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Volume XII, Number 272

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Jury Awards $7.4 Million To Family Of Marvin Gaye In "Blurred Lines" Trial

After a trial in the Central District of California on copyright claims brought by the family of Marvin Gaye against Pharrell Williams, Robin Thicke and other artists and record companies (the “Thicke Parties”), the jury returned a verdict awarding approximately $7.4 million to the Gaye family.  The jury found that the Gaye family own a copyright in the musical composition “Got to Give It Up,” a song recorded by Marvin Gaye, and that the Thicke Parties infringed that copyright through their song “Blurred Lines.”  “Blurred Lines” was one of the most popular songs of 2013. 

According to a motion filed after trial by attorneys for the Thicke Parties, the “case is far from over.”  Rather, “[i]t is merely entering a new phase.”  The Gaye family has filed a post-trial motion seeking a permanent injunction, while their adversaries have signaled their intent to file post-trial motions attacking the verdict.  Those motions may focus on distinctions between the evidence offered at trial and the court’s prior ruling regarding the scope of the Gaye family’s copyright in Marvin Gaye’s songs. 

In October 2014, the trial court denied summary judgment on the Gaye family copyright claims.  The court also ruled on a dispute between the parties regarding the scope of the Gaye family’s copyrights.  The Gaye family argued that the copyright protected the Marvin Gaye recordings of his songs, including “Got to Give It Up.”   The court disagreed, and found that the “lead sheets are deemed to define the scope of [Gaye’s] copyrighted compositions.”  Accordingly, the “lead sheets,” the sheet music itself, was the only copyrighted property at issue after summary judgment.  The Thicke Parties may now argue that much of the evidence at trial did not relate to the sheet music for Marvin Gaye’s songs.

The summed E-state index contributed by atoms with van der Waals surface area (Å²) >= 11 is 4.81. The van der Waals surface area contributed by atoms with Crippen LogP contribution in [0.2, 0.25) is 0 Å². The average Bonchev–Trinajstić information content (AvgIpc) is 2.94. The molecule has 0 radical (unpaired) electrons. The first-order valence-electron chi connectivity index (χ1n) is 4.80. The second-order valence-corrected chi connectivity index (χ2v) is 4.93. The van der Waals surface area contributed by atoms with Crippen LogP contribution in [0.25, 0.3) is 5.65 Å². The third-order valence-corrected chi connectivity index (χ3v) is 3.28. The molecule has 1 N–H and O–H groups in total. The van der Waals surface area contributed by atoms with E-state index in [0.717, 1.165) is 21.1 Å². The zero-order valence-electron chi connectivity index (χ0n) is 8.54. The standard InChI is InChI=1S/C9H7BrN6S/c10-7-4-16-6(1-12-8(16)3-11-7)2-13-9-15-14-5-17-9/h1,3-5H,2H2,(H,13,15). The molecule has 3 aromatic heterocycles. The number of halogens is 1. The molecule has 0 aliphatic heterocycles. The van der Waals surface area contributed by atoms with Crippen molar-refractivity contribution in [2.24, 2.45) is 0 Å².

© 2022 Honigman Miller Schwartz and Cohn LLP National Law Review, Volume V, Number 90
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About this Author

William Berndt  Honigman Miller trade secrets false advertising trade secret law
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 Mr. Berndt is a trial lawyer with substantial experience in state and federal courts across the country. He focuses his practice on trade secret and false advertising claims. He represents businesses and senior executives in disputes relating to noncompetition agreements, trademark and copyright, fraud, professional liability, internal investigations, and general business and commercial litigation. Mr. Berndt has first-chair experience in trials, arbitrations and other proceedings.

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